Publication Date: September 2019
Publisher: Center for Retirement Research at Boston College
Author(s): Anek Belbase; Alice Zulkarnain
Keywords: Financing Retirement
Coverage: United States
Throughout history, a familiar story has played out in societies undergoing rapid technological change. On one side, doomsday predictors have warned that laborsaving machines will make jobs obsolete and fuel social unrest. On the other side, utopians have preached a machine-powered era of abundance and leisure. Both sides have always thought that “this time is different” and that the world would never be the same. In a sense, both sides have been right (though not to the extremes predicted). Technological innovation has made workers more productive overall but has also displaced workers and periodically fed social unrest. Importantly, each wave of innovation and adoption has changed the nature of work and the relative value of workers’ skills in unique ways.
1 Like prior generations trying to prepare for an uncertain future, current workers and policymakers are wondering how the rise of computers and robots – which can seemingly beat humans at any task from detecting tumors to driving – will change the nature of work. The stakes are particularly high for older workers, who increasingly need to work until their late 60s to afford to retire. This brief is the first of a three-part series investigating the impact of the current wave of automation on the job prospects of older workers. To place this automation wave in context, this brief reviews the literature on the effect of laborsaving technology over the past two centuries.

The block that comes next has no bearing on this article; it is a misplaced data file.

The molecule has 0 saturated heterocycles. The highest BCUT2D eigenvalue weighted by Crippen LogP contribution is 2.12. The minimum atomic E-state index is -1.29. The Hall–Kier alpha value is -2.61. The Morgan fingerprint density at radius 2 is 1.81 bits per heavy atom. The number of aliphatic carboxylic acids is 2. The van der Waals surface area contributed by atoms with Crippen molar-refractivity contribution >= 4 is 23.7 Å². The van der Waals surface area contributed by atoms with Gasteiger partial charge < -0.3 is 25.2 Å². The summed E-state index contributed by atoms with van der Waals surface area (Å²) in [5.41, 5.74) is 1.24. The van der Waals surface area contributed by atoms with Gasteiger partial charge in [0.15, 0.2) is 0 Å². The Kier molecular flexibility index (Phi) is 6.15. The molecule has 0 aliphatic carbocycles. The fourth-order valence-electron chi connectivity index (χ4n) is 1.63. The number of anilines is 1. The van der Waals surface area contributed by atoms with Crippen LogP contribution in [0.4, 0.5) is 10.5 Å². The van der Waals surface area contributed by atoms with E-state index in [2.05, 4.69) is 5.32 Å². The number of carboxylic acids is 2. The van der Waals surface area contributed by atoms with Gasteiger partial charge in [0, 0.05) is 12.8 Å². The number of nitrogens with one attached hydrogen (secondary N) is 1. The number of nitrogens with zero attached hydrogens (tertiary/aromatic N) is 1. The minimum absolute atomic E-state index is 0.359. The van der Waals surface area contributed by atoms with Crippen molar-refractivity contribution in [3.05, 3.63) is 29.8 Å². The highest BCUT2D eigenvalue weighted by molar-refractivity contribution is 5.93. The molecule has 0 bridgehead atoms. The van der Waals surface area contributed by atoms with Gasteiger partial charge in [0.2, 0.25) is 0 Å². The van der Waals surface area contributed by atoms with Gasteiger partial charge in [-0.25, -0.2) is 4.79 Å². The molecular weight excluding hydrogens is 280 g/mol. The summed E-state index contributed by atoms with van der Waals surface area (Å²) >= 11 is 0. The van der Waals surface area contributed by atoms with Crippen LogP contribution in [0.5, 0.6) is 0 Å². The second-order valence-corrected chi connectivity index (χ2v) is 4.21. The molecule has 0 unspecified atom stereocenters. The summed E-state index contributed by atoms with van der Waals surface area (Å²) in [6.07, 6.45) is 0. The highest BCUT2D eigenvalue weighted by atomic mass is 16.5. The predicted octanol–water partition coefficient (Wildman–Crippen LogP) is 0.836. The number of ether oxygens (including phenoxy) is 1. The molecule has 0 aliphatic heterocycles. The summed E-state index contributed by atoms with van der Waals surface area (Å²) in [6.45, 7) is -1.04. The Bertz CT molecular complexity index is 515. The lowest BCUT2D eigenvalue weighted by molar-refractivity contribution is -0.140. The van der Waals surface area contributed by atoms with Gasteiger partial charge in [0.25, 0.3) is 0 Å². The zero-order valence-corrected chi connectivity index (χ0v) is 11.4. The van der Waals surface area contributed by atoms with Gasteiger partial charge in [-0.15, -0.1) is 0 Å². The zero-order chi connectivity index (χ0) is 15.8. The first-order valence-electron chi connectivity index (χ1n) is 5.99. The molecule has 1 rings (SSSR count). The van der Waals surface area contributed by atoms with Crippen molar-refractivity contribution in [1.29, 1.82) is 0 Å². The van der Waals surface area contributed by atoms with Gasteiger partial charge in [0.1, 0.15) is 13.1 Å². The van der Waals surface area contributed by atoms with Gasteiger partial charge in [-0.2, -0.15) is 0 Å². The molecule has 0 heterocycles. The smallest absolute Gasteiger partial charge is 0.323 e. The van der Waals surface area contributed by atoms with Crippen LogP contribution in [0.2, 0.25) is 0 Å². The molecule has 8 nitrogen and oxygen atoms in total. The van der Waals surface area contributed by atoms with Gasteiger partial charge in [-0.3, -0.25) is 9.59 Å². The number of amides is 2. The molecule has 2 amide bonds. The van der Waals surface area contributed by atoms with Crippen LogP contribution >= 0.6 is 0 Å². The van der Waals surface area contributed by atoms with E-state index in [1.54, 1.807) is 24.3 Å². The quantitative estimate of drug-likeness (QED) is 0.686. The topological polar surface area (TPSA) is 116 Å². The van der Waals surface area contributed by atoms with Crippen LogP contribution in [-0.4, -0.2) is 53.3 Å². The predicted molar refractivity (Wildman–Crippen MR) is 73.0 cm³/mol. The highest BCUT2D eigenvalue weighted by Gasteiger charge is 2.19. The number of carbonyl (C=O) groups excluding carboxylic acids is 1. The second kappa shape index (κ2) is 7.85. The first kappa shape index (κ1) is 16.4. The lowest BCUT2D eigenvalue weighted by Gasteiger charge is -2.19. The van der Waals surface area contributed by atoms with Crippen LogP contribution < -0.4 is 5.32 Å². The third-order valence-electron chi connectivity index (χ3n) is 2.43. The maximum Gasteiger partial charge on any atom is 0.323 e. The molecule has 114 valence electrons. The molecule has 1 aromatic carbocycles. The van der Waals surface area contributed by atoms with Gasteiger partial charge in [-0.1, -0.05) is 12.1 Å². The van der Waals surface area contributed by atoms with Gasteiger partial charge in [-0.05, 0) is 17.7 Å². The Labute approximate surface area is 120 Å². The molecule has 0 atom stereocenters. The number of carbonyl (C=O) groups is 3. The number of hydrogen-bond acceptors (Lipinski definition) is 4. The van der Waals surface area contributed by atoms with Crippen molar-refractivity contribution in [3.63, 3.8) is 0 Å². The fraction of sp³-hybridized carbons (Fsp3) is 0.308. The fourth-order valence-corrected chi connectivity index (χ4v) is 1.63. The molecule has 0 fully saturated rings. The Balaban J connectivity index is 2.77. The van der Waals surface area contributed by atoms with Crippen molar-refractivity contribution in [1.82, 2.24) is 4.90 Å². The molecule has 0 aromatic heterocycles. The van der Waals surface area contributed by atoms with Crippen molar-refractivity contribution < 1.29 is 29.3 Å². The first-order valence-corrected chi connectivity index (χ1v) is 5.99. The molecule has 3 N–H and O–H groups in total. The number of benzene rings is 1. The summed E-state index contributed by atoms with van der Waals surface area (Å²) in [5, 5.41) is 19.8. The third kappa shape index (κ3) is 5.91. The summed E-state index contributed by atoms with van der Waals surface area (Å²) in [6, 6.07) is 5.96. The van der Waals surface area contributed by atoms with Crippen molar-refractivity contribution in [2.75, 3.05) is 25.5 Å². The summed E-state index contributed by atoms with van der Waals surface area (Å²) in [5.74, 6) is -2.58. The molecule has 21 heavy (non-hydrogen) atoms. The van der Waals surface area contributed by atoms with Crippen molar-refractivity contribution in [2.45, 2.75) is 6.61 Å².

2 The discussion proceeds as follows. The first section explains how technology expands the economic pie. The second section describes how machines change the level and type of labor that is in demand. The third section focuses on the painful transitions that some workers have faced because of machines, and the fourth section compares the changes taking place today to past waves to assess whether this time is, in fact, different. The final section concludes that changes today, while qualitatively different from the past, are comparable in scope. It seems reasonable to expect that – at least for a few more decades – machines will continue to make some skills more valuable than others without making human skills obsolete.